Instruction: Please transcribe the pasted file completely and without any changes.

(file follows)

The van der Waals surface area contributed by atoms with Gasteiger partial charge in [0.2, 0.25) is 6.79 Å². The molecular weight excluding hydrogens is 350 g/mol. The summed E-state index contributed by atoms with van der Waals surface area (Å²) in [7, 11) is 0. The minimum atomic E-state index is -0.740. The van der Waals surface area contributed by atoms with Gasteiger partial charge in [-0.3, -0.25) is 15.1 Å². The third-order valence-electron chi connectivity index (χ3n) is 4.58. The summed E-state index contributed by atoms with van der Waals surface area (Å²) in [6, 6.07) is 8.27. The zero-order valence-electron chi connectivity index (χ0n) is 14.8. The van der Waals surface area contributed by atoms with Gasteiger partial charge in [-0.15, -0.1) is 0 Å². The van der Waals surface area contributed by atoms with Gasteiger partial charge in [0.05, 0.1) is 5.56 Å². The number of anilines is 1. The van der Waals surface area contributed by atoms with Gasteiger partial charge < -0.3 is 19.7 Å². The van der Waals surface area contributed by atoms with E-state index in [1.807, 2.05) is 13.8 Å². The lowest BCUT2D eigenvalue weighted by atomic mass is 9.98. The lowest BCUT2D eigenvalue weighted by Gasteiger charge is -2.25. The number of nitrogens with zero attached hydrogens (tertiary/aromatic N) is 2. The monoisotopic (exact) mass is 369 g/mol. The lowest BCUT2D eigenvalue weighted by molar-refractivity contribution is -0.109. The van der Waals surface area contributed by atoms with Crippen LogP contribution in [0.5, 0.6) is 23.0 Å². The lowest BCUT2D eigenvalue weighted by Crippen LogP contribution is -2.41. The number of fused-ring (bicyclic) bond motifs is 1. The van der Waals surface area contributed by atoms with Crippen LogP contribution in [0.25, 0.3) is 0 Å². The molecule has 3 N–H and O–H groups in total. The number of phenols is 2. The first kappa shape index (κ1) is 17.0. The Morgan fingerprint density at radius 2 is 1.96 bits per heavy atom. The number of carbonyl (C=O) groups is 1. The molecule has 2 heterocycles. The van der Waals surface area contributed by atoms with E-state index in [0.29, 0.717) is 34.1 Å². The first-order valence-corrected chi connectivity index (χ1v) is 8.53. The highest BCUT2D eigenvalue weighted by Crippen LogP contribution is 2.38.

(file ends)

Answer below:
The van der Waals surface area contributed by atoms with Gasteiger partial charge in [0.2, 0.25) is 6.79 Å². The molecular weight excluding hydrogens is 350 g/mol. The summed E-state index contributed by atoms with van der Waals surface area (Å²) in [7, 11) is 0. The minimum atomic E-state index is -0.740. The van der Waals surface area contributed by atoms with Gasteiger partial charge in [-0.3, -0.25) is 15.1 Å². The third-order valence-electron chi connectivity index (χ3n) is 4.58. The summed E-state index contributed by atoms with van der Waals surface area (Å²) in [6, 6.07) is 8.27. The zero-order valence-electron chi connectivity index (χ0n) is 14.8. The van der Waals surface area contributed by atoms with Gasteiger partial charge in [-0.15, -0.1) is 0 Å². The van der Waals surface area contributed by atoms with Gasteiger partial charge in [0.05, 0.1) is 5.56 Å². The number of anilines is 1. The van der Waals surface area contributed by atoms with Gasteiger partial charge < -0.3 is 19.7 Å². The van der Waals surface area contributed by atoms with E-state index in [1.807, 2.05) is 13.8 Å². The lowest BCUT2D eigenvalue weighted by atomic mass is 9.98. The lowest BCUT2D eigenvalue weighted by Gasteiger charge is -2.25. The number of nitrogens with zero attached hydrogens (tertiary/aromatic N) is 2. The monoisotopic (exact) mass is 369 g/mol. The lowest BCUT2D eigenvalue weighted by molar-refractivity contribution is -0.109. The van der Waals surface area contributed by atoms with Crippen LogP contribution in [0.5, 0.6) is 23.0 Å². The lowest BCUT2D eigenvalue weighted by Crippen LogP contribution is -2.41. The number of fused-ring (bicyclic) bond motifs is 1. The van der Waals surface area contributed by atoms with Crippen LogP contribution in [0.25, 0.3) is 0 Å². The molecule has 3 N–H and O–H groups in total. The number of phenols is 2. The first kappa shape index (κ1) is 17.0. The Morgan fingerprint density at radius 2 is 1.96 bits per heavy atom. The number of carbonyl (C=O) groups is 1. The molecule has 2 heterocycles. The van der Waals surface area contributed by atoms with E-state index in [0.29, 0.717) is 34.1 Å². The first-order valence-corrected chi connectivity index (χ1v) is 8.53. The highest BCUT2D eigenvalue weighted by Crippen LogP contribution is 2.38.